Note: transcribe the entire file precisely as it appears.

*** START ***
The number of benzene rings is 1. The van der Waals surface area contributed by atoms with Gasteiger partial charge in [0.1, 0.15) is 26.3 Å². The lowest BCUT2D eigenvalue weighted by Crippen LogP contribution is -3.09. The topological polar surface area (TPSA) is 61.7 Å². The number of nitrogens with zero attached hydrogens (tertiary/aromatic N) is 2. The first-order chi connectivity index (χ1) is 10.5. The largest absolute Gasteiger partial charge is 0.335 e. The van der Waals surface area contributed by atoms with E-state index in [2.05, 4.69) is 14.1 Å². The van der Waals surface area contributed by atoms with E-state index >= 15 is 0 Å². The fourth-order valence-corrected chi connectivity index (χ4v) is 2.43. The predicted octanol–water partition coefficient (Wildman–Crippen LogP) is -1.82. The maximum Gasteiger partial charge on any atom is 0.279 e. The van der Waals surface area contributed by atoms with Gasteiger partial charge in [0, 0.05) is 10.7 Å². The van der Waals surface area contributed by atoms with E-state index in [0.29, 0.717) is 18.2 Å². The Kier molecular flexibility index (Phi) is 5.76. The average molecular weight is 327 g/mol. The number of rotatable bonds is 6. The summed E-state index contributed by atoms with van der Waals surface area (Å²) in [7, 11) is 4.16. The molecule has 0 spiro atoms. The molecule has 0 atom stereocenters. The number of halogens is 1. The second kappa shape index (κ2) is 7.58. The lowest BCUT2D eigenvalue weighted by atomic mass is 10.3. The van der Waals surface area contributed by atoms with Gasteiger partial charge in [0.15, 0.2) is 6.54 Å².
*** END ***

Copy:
The number of benzene rings is 1. The van der Waals surface area contributed by atoms with Gasteiger partial charge in [0.1, 0.15) is 26.3 Å². The lowest BCUT2D eigenvalue weighted by Crippen LogP contribution is -3.09. The topological polar surface area (TPSA) is 61.7 Å². The number of nitrogens with zero attached hydrogens (tertiary/aromatic N) is 2. The first-order chi connectivity index (χ1) is 10.5. The largest absolute Gasteiger partial charge is 0.335 e. The van der Waals surface area contributed by atoms with E-state index in [2.05, 4.69) is 14.1 Å². The van der Waals surface area contributed by atoms with E-state index >= 15 is 0 Å². The fourth-order valence-corrected chi connectivity index (χ4v) is 2.43. The predicted octanol–water partition coefficient (Wildman–Crippen LogP) is -1.82. The maximum Gasteiger partial charge on any atom is 0.279 e. The van der Waals surface area contributed by atoms with Gasteiger partial charge in [0, 0.05) is 10.7 Å². The van der Waals surface area contributed by atoms with E-state index in [0.29, 0.717) is 18.2 Å². The Kier molecular flexibility index (Phi) is 5.76. The average molecular weight is 327 g/mol. The number of rotatable bonds is 6. The summed E-state index contributed by atoms with van der Waals surface area (Å²) in [7, 11) is 4.16. The molecule has 0 spiro atoms. The molecule has 0 atom stereocenters. The number of halogens is 1. The second kappa shape index (κ2) is 7.58. The lowest BCUT2D eigenvalue weighted by atomic mass is 10.3. The van der Waals surface area contributed by atoms with Gasteiger partial charge in [0.15, 0.2) is 6.54 Å².